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Steve Kelley: At the Olympics

Steve Kelley, a Seattle Times sports columnist for 25 years, is covering his eighth Olympics. He'll share news and tidbits as the Beijing Games unfold.

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August 14, 2008 8:38 AM

What pick and roll?

Posted by Steve Kelley

Even before the national anthem, when the U.S. still was going through warmups, there was a different feel to the men's game with Greece. The Americans were grim-faced through the player introductions. There was no pre-game laughter. No special handshakes.

This was the meeting the Americans have anticipated since Japan in 2006, when a team from Greece that had no NBA players on its roster, ran the most elemental play in basketball, the pick and roll, perfectly, over and over again, against a U.S. defense that was helpless to stop it.

Greece beat the United States in the semifinal of the World Championships and U.S. basketball has been smarting from that loss ever since. And because it came in the wake of the United States winnng only bronze in the Athens Olympics, the loss was even more devastating.

This was the rematch. And it was a mismatch.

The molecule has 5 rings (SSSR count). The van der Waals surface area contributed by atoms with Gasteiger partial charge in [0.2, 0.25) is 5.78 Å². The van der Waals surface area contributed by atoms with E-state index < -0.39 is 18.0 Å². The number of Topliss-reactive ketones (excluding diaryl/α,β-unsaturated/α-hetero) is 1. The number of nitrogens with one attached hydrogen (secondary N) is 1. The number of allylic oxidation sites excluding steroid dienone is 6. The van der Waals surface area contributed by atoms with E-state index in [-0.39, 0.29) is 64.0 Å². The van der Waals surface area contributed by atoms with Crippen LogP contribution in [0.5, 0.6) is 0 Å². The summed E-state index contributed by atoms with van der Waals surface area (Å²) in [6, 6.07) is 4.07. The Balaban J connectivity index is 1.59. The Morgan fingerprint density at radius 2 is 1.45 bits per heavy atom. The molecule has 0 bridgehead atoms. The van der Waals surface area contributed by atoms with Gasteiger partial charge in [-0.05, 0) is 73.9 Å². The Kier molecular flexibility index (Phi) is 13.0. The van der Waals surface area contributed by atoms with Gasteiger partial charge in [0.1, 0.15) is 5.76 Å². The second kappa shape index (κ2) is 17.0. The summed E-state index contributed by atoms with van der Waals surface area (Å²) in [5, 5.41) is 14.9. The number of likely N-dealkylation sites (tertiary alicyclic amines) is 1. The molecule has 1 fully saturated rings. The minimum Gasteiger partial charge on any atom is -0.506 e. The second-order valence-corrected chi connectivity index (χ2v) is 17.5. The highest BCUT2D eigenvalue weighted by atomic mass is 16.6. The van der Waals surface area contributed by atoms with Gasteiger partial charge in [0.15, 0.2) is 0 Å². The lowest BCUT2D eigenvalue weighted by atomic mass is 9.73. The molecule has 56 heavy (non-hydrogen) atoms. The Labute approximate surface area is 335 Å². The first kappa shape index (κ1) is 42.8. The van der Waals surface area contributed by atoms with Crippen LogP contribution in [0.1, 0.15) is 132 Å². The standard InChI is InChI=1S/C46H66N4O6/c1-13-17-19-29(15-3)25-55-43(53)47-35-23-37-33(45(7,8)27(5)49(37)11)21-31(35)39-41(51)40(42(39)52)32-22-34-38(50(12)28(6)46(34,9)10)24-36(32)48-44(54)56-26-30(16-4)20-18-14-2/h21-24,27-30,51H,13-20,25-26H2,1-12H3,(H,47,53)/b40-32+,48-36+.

On Thursday night, in the third preliminary round game of the Olympic basketball tournament, the United States was committed to its defense. It was hell-bent on stopping the pick and roll. It was swarming and angry and almost scary in its approach to Greece.

And it got revenge, smothering Greece, 92-69.

This win was practically dream teamy.

"Defense just requires energy and brains and we had a supply of that tonight," U.S. assistant coach Mike D'Antoni said. "I'm just really proud of the way they came out here tonight and just took care of business. Sure there was a little bit extra tonight.

"Two years we've been listening to everybody talk about how we can't defend the pick and roll. We couldn't do this. We couldn't do that. Well, not true. We proved we can. We pressured them more today and we knew that was going to be a key. We really stressed that. Watching what we did in 2006, they ran it to perfection back then."


The U.S. is turning this Olympics into some kind of redemption tour. It will take a team -- maybe Spain, maybe Lithuania -- playing better than it has ever played to beat the United States. It's going to take something like Greece did in Japan two years ago.

.


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August 13, 2008 7:52 PM

The mixed (up) zone

Posted by Steve Kelley

They have this system for interviewing athletes at the Olympics that is as archaic as it is chaotic. The place is called the mixed zone and it makes the mosh pit at a Metallica concert look as tame as two seats on the aisle at the Seattle Opera. Neumo's is a church by comparison.